Johnson will live to regret leaving Jonny on bench, says Horan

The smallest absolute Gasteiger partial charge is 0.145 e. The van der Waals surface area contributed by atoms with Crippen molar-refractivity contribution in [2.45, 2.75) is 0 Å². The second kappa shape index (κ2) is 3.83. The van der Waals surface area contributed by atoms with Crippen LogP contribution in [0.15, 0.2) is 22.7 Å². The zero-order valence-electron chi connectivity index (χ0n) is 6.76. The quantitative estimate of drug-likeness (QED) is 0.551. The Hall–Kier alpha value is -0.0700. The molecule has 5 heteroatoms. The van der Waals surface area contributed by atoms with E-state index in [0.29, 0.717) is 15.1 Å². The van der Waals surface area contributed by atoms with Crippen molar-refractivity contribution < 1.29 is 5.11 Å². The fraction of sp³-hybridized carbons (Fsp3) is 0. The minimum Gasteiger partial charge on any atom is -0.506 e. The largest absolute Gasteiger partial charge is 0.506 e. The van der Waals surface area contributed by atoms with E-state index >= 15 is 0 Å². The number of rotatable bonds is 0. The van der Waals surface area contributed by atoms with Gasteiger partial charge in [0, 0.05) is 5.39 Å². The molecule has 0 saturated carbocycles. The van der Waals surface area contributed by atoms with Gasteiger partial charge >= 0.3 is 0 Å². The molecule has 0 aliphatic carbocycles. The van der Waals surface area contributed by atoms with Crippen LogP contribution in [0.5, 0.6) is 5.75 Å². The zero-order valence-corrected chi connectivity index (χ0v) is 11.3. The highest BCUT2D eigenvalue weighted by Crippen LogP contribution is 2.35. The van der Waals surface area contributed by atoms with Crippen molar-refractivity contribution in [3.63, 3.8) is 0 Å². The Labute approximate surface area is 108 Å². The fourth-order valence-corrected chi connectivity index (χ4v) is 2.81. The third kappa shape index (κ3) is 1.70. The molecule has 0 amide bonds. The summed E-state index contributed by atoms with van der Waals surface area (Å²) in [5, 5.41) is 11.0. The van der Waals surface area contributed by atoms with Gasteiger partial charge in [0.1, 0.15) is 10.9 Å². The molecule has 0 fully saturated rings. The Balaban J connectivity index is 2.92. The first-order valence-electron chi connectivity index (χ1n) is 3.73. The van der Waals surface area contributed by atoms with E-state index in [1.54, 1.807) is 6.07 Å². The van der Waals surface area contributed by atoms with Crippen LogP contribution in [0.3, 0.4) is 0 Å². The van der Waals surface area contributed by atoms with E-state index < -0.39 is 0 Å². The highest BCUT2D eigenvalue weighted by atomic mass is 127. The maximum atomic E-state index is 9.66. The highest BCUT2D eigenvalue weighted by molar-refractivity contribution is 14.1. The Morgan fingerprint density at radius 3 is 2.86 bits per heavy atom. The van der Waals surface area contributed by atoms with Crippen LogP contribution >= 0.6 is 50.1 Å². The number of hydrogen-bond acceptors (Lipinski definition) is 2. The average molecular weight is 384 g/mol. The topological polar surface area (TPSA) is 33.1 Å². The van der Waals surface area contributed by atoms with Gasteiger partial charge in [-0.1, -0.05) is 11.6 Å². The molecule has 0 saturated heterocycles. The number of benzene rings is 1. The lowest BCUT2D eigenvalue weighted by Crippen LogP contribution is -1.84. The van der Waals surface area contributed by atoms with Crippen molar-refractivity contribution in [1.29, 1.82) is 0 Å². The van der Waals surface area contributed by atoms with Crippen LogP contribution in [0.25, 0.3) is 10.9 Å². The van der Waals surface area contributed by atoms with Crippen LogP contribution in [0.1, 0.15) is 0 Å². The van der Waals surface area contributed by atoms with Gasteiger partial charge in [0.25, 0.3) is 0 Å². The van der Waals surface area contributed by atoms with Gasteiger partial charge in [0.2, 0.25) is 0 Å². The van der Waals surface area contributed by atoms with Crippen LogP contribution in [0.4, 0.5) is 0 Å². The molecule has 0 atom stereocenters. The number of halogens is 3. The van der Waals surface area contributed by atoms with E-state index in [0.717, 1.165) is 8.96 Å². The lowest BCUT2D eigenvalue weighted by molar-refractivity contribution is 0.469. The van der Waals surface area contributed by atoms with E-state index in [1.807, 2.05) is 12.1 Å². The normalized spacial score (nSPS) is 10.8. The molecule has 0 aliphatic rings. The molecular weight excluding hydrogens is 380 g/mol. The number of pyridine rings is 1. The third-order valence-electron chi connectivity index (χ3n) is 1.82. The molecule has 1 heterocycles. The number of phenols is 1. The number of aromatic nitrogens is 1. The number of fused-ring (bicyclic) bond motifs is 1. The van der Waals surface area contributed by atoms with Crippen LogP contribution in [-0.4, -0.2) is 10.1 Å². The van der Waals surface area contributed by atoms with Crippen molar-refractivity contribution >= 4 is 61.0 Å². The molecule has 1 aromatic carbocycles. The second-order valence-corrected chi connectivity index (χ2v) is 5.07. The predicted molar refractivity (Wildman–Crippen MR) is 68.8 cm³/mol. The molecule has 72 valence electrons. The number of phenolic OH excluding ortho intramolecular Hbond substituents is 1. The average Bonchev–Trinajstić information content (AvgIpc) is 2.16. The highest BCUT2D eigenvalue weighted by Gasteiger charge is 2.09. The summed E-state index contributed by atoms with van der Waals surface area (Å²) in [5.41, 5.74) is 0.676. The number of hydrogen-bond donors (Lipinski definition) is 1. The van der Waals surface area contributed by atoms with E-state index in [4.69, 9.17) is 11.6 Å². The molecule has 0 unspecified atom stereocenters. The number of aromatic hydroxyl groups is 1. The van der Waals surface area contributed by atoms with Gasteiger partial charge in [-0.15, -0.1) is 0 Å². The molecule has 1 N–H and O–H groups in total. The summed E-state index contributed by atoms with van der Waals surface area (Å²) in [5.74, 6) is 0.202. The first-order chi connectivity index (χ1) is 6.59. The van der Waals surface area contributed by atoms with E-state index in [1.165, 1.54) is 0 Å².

WORLD Cup hero Tim Horan has castigated England coach Martin Johnson for not selecting Jonny Wilkinson in the starting line-up for the Sydney Test tomorrow night, warning that leaving him on the bench is a decision he will regret.Horan, writing for the Herald’s rugbyheaven website as part of The Legends Call series, could not comprehend what Johnson ”is trying to achieve” by selecting former New Zealand league representative Shontayne Hape ahead of Wilkinson.England opted yesterday against the sentimental selection that would have enabled Wilkinson to start the Test on his first return to Homebush since he won the 2003 World Cup final over the Wallabies with a brilliant extra-time field goal.”Johnson should have picked the man who broke Australian hearts in the 2003 World Cup final and it’s a decision he’s likely to regret,” Horan wrote. ”Wilkinson would provide more stability to this English team, give them a fear factor, and have the Wallabies thinking about his presence in the back line during the 24-hour countdown to the game. And I don’t base my opinion on what Jonny did seven years ago at the same ground. His form simply warrants selection.”Horan, one of Australia’s greatest centres and an integral member of the Wallabies’ 1991 and 1999 World Cup triumphs, said he had been in contact with insiders at Wilkinson’s Toulon club, who have informed him that over the past year he has been in ”good shape, carrying no injuries and is close to his best form”.”Jonny should be starting for England, together with the man who will wear the No.10 jumper, Toby Flood. One of them could have played at inside centre and, in tandem, they would have given England two ball players as the Australians will have with Quade Cooper at No.10 and Matt Giteau at No.12,” Horan wrote.”Wilkinson has the ability to ignite this England back line. He has a presence and a passing game that would lift them for sure, as well as the ability to provide field position via his boot and capitalise on those territory gains by accumulating points.”Horan, the 1999 World Cup player of the tournament, said Wilkinson’s omission was just one of a number of confusing decisions Johnson had made on this tour.”Jonny hasn’t played in either touring match against the Australian Barbarians and he got five minutes in the first Test last weekend,” Horan said. ”What was the point in even bringing him out? If they were going to put him in cotton wool, or simply overlook him, then England might as well have left him at home. So who have they picked?”Shontayne Hape will wear the No.12 jersey alongside Flood. This is the same player who I think made three tackles in the first Test, missed a crucial one when Luke Burgess put Quade Cooper across for a try and, from memory, ran the ball once. It’s fair to say he didn’t show a lot. So if you were the England coach, wouldn’t you pick Wilkinson ahead of a rookie like Shontayne Hape?”If England lose on Saturday, the pressure will definitely be on Johnson, with the British media growing increasingly agitated by his unimpressive win-loss coaching record.Following the Perth defeat, comparisons were made with the previous England coach, Brian Ashton, who was ousted after taking the team to a World Cup final and was involved in 12 wins in 22 Tests. Johnson’s record stands at eight wins from 22 Tests.